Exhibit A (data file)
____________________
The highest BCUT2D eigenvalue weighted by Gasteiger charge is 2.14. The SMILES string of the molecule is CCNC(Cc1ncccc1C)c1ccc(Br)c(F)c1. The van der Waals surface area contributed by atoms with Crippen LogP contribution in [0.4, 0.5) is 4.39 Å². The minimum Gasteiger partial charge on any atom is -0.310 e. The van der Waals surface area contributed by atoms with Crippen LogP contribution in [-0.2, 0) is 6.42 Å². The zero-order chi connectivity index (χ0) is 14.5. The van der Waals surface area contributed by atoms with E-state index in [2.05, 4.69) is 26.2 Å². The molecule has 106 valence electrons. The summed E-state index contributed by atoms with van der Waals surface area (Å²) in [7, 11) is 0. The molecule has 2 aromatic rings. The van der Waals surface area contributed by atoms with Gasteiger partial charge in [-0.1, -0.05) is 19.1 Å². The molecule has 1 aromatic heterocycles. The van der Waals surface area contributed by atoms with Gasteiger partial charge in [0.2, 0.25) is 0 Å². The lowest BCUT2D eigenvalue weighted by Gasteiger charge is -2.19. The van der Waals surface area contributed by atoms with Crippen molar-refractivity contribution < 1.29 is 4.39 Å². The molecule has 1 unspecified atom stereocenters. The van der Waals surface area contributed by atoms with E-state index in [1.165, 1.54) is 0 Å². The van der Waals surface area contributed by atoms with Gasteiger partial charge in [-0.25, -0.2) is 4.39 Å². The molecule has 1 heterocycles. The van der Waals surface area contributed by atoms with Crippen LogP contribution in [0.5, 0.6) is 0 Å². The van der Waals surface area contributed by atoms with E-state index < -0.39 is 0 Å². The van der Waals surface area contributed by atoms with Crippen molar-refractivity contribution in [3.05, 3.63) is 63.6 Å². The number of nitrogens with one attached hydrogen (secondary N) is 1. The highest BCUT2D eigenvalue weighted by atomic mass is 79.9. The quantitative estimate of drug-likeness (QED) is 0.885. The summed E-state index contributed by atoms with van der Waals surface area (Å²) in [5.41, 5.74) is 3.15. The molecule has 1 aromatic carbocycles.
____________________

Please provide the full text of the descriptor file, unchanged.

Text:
The highest BCUT2D eigenvalue weighted by Gasteiger charge is 2.14. The SMILES string of the molecule is CCNC(Cc1ncccc1C)c1ccc(Br)c(F)c1. The van der Waals surface area contributed by atoms with Crippen LogP contribution in [0.4, 0.5) is 4.39 Å². The minimum Gasteiger partial charge on any atom is -0.310 e. The van der Waals surface area contributed by atoms with Crippen LogP contribution in [-0.2, 0) is 6.42 Å². The zero-order chi connectivity index (χ0) is 14.5. The van der Waals surface area contributed by atoms with E-state index in [2.05, 4.69) is 26.2 Å². The molecule has 106 valence electrons. The summed E-state index contributed by atoms with van der Waals surface area (Å²) in [7, 11) is 0. The molecule has 2 aromatic rings. The van der Waals surface area contributed by atoms with Gasteiger partial charge in [-0.1, -0.05) is 19.1 Å². The molecule has 1 aromatic heterocycles. The van der Waals surface area contributed by atoms with Gasteiger partial charge in [0.2, 0.25) is 0 Å². The lowest BCUT2D eigenvalue weighted by Gasteiger charge is -2.19. The van der Waals surface area contributed by atoms with Crippen molar-refractivity contribution < 1.29 is 4.39 Å². The molecule has 1 unspecified atom stereocenters. The van der Waals surface area contributed by atoms with E-state index in [1.165, 1.54) is 0 Å². The van der Waals surface area contributed by atoms with Gasteiger partial charge in [-0.25, -0.2) is 4.39 Å². The molecule has 1 heterocycles. The van der Waals surface area contributed by atoms with Crippen LogP contribution in [0.5, 0.6) is 0 Å². The van der Waals surface area contributed by atoms with E-state index < -0.39 is 0 Å². The van der Waals surface area contributed by atoms with Crippen molar-refractivity contribution in [3.05, 3.63) is 63.6 Å². The number of nitrogens with one attached hydrogen (secondary N) is 1. The highest BCUT2D eigenvalue weighted by atomic mass is 79.9. The quantitative estimate of drug-likeness (QED) is 0.885. The summed E-state index contributed by atoms with van der Waals surface area (Å²) in [5.41, 5.74) is 3.15. The molecule has 1 aromatic carbocycles.